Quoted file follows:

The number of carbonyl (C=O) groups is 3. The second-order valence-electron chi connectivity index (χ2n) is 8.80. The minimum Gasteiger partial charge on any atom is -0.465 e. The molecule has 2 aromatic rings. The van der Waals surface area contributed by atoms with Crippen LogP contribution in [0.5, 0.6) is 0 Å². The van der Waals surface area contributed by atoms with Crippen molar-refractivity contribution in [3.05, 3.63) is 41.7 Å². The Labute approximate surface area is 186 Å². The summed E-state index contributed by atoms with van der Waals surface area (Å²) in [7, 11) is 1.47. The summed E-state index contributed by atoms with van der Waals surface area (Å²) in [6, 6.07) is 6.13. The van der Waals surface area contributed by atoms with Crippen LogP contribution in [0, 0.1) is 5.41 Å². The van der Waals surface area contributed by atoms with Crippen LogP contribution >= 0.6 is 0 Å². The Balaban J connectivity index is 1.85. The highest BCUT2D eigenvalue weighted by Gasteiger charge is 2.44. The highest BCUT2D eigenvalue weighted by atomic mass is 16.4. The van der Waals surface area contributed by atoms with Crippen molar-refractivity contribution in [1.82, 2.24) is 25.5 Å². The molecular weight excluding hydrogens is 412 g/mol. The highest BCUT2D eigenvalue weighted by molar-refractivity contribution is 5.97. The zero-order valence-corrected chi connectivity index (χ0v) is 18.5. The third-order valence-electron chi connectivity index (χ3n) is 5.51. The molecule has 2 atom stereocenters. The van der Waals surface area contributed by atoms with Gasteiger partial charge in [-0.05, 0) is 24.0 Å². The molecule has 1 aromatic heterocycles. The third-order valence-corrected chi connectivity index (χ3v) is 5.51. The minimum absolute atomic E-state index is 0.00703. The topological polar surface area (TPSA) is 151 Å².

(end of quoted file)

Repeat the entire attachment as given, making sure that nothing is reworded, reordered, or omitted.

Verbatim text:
The number of carbonyl (C=O) groups is 3. The second-order valence-electron chi connectivity index (χ2n) is 8.80. The minimum Gasteiger partial charge on any atom is -0.465 e. The molecule has 2 aromatic rings. The van der Waals surface area contributed by atoms with Crippen LogP contribution in [0.5, 0.6) is 0 Å². The van der Waals surface area contributed by atoms with Crippen molar-refractivity contribution in [3.05, 3.63) is 41.7 Å². The Labute approximate surface area is 186 Å². The summed E-state index contributed by atoms with van der Waals surface area (Å²) in [7, 11) is 1.47. The summed E-state index contributed by atoms with van der Waals surface area (Å²) in [6, 6.07) is 6.13. The van der Waals surface area contributed by atoms with Crippen LogP contribution in [0, 0.1) is 5.41 Å². The van der Waals surface area contributed by atoms with Crippen LogP contribution >= 0.6 is 0 Å². The Balaban J connectivity index is 1.85. The highest BCUT2D eigenvalue weighted by Gasteiger charge is 2.44. The highest BCUT2D eigenvalue weighted by atomic mass is 16.4. The van der Waals surface area contributed by atoms with Crippen molar-refractivity contribution in [1.82, 2.24) is 25.5 Å². The molecular weight excluding hydrogens is 412 g/mol. The highest BCUT2D eigenvalue weighted by molar-refractivity contribution is 5.97. The zero-order valence-corrected chi connectivity index (χ0v) is 18.5. The third-order valence-electron chi connectivity index (χ3n) is 5.51. The molecule has 2 atom stereocenters. The van der Waals surface area contributed by atoms with Gasteiger partial charge in [-0.05, 0) is 24.0 Å². The molecule has 1 aromatic heterocycles. The third-order valence-corrected chi connectivity index (χ3v) is 5.51. The minimum absolute atomic E-state index is 0.00703. The topological polar surface area (TPSA) is 151 Å².